My ice bath really froze my toes off yesterday. They did not achieve comfortably numb phase; they stayed in the “this really stings I can’t wait until this is over” phase. I took a warm shower after the ice bath yesterday to accelerate my warm-up process and it felt extra awesome. If you really want to appreciate a hot shower, sit in some cold water for 20 minutes first.
That morning I read an article in the New York Times titled “Good Enough? That’s Great.” The article is about the types of couples that find themselves in a romantic rut. The author divides the couple into three primary categories:
Sneakers have a tendency to flirt online with former boyfriends and girlfriends while constantly wondering “what if.” Instead of dealing with their marriage issues, they’d rather live in a fantasy world where they imagine they married their high school sweethearts.
The Sneakers are constantly thinking about how their lives could better. They’d be better if only they’d met the right woman, or if they delayed having children, or if they lived in a better neighborhood, etc. They are escapists who don’t realize that their problems are within them and will follow them if they decide to leave their marriage for another.
Restorers spend a lot of time trying to re-ignite the flame. They realize they have a problem and will energetically employ all sorts of tactics and activities so that they can feel passionate about their marriage again.
The Restorers are interesting because, in true go-getter fashion, they have decided there is something wrong with their marriage and have chosen to fix it. They have a very American, can-do attitude. The Stoics would be ok with the Restorers weekly date night and their reading of various marriage books, but they would counsel them to accept the possibility that they may not achieve the results they want.
Though they may see improvement, it’s very possible that they will fail.
Quashers accept their unfulfilled desires and figure out how to be ok with them. The author describes a spectrum of these couples, from bitterly resigned to appreciatively resigned.
The author implies that the Quashers on the “appreciatively resigned” side of the spectrum are the happiest of the three.
The Stoics would agree.
The “appreciatively resigned” sect of the Quashers are the true “relationship Stoics” in the sense that they’ve accepted their situation for what it is. They realize that, though there could be more romance or more shared interests or more of whatever, the relationship could be worse.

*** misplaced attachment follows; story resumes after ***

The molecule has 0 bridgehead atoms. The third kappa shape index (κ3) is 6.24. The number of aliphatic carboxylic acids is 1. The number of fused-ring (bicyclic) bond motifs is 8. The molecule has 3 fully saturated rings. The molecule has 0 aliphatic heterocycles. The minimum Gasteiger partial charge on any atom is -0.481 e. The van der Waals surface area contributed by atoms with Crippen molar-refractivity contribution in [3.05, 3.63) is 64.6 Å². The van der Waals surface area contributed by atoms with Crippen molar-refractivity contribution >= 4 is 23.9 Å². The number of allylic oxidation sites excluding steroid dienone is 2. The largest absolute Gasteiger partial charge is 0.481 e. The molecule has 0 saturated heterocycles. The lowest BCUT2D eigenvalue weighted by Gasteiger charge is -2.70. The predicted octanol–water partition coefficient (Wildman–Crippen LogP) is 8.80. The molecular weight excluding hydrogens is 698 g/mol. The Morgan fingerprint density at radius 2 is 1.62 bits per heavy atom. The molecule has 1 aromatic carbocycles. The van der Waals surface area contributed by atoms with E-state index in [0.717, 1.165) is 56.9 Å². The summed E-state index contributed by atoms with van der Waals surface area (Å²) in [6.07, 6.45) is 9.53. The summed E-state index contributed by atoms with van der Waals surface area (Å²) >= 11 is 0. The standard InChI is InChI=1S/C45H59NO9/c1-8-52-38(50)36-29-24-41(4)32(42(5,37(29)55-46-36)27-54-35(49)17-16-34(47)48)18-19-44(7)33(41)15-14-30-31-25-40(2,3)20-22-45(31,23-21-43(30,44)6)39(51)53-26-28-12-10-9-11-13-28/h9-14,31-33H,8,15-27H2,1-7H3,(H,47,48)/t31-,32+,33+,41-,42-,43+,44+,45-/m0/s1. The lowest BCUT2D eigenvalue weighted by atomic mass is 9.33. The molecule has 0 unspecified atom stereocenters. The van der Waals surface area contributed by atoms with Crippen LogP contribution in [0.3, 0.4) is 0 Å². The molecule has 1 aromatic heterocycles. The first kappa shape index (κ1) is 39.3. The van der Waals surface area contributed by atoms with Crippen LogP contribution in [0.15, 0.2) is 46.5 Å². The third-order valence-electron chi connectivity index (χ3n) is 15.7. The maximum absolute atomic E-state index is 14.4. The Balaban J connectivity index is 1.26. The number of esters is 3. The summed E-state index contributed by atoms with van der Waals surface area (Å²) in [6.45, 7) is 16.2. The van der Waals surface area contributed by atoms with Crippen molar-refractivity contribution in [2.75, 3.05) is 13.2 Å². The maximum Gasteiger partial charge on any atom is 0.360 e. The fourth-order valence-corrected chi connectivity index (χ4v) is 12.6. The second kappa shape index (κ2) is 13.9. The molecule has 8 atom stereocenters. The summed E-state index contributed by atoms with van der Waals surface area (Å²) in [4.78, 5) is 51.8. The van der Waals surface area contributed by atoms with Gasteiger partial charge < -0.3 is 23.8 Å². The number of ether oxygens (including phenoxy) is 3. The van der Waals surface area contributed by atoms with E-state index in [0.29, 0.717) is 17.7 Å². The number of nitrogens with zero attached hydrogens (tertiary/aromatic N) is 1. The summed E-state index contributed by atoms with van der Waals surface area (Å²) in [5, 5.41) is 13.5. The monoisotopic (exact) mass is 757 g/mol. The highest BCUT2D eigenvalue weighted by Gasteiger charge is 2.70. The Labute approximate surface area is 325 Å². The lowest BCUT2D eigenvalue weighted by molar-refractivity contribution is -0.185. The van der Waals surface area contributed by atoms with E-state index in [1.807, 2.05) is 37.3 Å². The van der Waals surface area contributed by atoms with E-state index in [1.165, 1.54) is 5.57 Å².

This is negative visualization in action, and it leads to an appreciation of the current state of the relationship.
My own relationship
Though I’m not married, I have been dating my girlfriend for six years now. We met while studying abroad in France and our first “date” was a one-week trip to Rome. After the program ended, we spent a few weeks traveling to Istanbul and Greece. Since then we’ve had many adventures. We witnessed the Arab Spring in Egypt. We became Portland hipsters. Now, we are DC yuppies.
I love her very much, but the nature of the love is certainly different than it was on our first date in Rome. The Ancient Greeks had quite a sophisticated vocabulary and understanding of the different types of love that can better describe how my love has changed.
Eros describes sexual or passionate love, the kind of love that romance novels base their sales on.
Ludus describes playful love, the feeling you get when you are flirting with a crush.
Pragma describes a long-standing and mature love that develops between long-married couples.
The beginning of our relationship was dominated by Eros and Ludus, but over time it has evolved towards Pragma.
It’s a very pleasant evolution, but you need to have the right mindset and vocabulary to enjoy it. If you expect a long-term relationship to be full of Eros all the time, you are bound to be disappointed and will miss out on the pleasures of Pragma.
A Stoic would practice fatalism with respect to the evolution of a relationship. He would accept that Eros will fade after some time and he would fully embrace Pragma as it expands to fill the gap left by Eros.
The Stoics could then avoid worrying about whether their marriage is perfect or is lacking passion or whatever modern society says your relationship is missing.
Being a Stoic husband or wife or boyfriend and girlfriend may be the key to relationship satisfaction.
Week 3 Posts
- Stoicism: Day 15 – Is Stoicism Fun?
- Stoicism: Day 16 – Were the Stoics Masters of Willpower?
- Stoicism: Day 17 – On not being a pretentious ass to your friends
- Stoicism: Day 18 – Stoic Fatalism and Goal Setting
- Stoicism: Day 19 – Hosting a Houseguest is the Ultimate Stoic Exercise
- Stoicism: Day 20 – Writing as Forced Reflection